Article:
In a way reminiscent of Cold War times, Moscow seems to differentiate between "radical groups" accused of being purely terrorist organizations that the civilized world must annihilate, and national-liberation movements, which may have recourse to terrorism, that help Russia to achieve its political aims in areas of interest.

While some analysts believe it is possible to retrace the route of a long-term, direct Russian support for Hezbollah, [2] Israel's official stance is that by supplying advanced military equipment to Syria and Iran, Moscow indirectly reinforces Hezbollah's capabilities.

Back in February 2005, for instance, the administration of Israeli prime minister Ariel Sharon actively tried to prevent a Russo-Syrian US$70 million deal being signed. The contract foresaw the selling of 20 9K38 (SA-18 according to NATO terminology) Soviet-made man-portable, infra-red-homing surface-to-air missiles.

Russia's military support to Damascus is accompanied by diplomatic support, and there are reasons to think that such a stance serves the Russian goal of putting a wedge into Washington's aggressive Middle East policy in two ways: first, and most obviously, by countering the US diplomatic offensive against Syrian President Bashar al-Assad's regime; second, by courting Syria and paving the way for a stable Russian military presence in the region.

Notwithstanding Russia's official denial, the newspaper Kommersant reported in June about Moscow's decision to establish naval bases in the Syrian ports of Tartus and Latakia. According to the sources, Moscow would proceed with the installation of an air defense system with S-300PMU-2 ballistic missiles.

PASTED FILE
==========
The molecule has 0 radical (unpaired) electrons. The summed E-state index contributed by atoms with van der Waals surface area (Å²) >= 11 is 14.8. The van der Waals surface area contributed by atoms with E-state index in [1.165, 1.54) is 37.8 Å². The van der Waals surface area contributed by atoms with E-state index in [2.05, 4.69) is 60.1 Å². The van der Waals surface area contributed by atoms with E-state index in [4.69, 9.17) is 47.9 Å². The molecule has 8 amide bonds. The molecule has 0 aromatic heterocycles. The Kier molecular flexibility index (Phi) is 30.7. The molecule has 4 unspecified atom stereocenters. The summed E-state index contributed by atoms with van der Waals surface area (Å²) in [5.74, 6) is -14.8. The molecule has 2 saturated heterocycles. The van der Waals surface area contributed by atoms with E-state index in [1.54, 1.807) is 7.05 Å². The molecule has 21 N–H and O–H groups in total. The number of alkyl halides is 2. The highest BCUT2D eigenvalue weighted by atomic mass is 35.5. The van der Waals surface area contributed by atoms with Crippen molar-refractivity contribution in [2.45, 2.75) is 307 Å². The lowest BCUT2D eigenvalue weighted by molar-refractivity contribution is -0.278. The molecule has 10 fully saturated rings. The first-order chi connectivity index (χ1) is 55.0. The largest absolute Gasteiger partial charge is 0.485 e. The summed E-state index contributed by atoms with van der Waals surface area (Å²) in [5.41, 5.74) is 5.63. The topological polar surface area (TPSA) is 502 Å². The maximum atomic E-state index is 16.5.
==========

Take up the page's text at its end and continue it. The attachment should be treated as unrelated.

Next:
On August 15, the Russian newspaper Mosnews reported that Israel had "found evidence" that Hezbollah fought the Israeli army with "Russian weapons" provided by Iran and Syria: "In a garden next to a junction used as an outpost by Hezbollah lay eight Kornet anti-tank rockets, described by Brigadier Mickey Edelstein, the commander of the troops who took Ghandouriyeh, as 'some of the best in the world'.

"Written underneath a contract number on each casing were the words: 'Customer: Ministry of Defense of Syria. Supplier: KBP, Tula, Russia.' Edelstein said: 'If they tell you that Syria knew nothing about this, just look. This is the evidence. Proof, not just talk.'"

Prospects
Russia has undoubtedly signaled that it is able to change the military balance in selected regional contexts. For instance, and almost unnoticed by the Western media, Moscow is adding significant arms deals to its energy-cooperation projects with Algeria, in such a way that could dramatically change the regional equilibrium in North Africa (which is - let's not forget it - included by Washington in the "Greater Middle East").

But deducing from such a fact that Moscow is structurally hostile to the West would be a serious mistake. On the contrary, Russia's tough message is a call for a fresh start in the Russo-Western security relations on a global scale.

As a consequence, the US and its Western allies should reconsider their strategic ties with Moscow. Thinking that it is possible to enlarge NATO and the EU by following an exclusively Western agenda, and by ignoring Russian security concerns, will only push Putin and his followers toward a more unfriendly foreign-policy strategy, behind the diplomatic jargon and the official stances, with dire consequences for global stability.

Notes
1. Andrew McGregor, Hezbollah's creative use of anti-tank weapons, Terrorism Focus, the Jamestown Foundation, August 15.
2. See, for instance, Dangerous liaisons: Covert 'love affair' between Russia and Hezbollah, Axis Global Challenges Research.

Federico Bordonaro is senior analyst with the Power and Interest News Report (www.pinr.com).